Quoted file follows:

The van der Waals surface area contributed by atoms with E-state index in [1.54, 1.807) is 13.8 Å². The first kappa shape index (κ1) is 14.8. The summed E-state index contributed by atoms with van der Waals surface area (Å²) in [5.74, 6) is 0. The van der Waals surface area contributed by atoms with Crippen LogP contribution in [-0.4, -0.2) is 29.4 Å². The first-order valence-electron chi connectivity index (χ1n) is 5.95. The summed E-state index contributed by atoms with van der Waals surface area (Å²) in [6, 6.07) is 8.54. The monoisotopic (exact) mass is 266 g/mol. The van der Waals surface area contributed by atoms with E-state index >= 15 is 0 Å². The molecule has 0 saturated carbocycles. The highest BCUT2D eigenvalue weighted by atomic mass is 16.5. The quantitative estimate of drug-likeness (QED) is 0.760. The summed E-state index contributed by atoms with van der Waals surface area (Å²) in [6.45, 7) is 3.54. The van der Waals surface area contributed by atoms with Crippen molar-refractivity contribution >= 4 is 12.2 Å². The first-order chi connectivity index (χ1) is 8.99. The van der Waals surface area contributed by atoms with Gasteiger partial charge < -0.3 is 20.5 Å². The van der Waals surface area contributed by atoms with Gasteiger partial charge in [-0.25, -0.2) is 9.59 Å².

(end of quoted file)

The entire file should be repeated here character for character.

The van der Waals surface area contributed by atoms with E-state index in [1.54, 1.807) is 13.8 Å². The first kappa shape index (κ1) is 14.8. The summed E-state index contributed by atoms with van der Waals surface area (Å²) in [5.74, 6) is 0. The van der Waals surface area contributed by atoms with Crippen LogP contribution in [-0.4, -0.2) is 29.4 Å². The first-order valence-electron chi connectivity index (χ1n) is 5.95. The summed E-state index contributed by atoms with van der Waals surface area (Å²) in [6, 6.07) is 8.54. The monoisotopic (exact) mass is 266 g/mol. The van der Waals surface area contributed by atoms with E-state index >= 15 is 0 Å². The molecule has 0 saturated carbocycles. The highest BCUT2D eigenvalue weighted by atomic mass is 16.5. The quantitative estimate of drug-likeness (QED) is 0.760. The summed E-state index contributed by atoms with van der Waals surface area (Å²) in [6.45, 7) is 3.54. The van der Waals surface area contributed by atoms with Crippen molar-refractivity contribution >= 4 is 12.2 Å². The first-order chi connectivity index (χ1) is 8.99. The van der Waals surface area contributed by atoms with Gasteiger partial charge < -0.3 is 20.5 Å². The van der Waals surface area contributed by atoms with Gasteiger partial charge in [-0.25, -0.2) is 9.59 Å².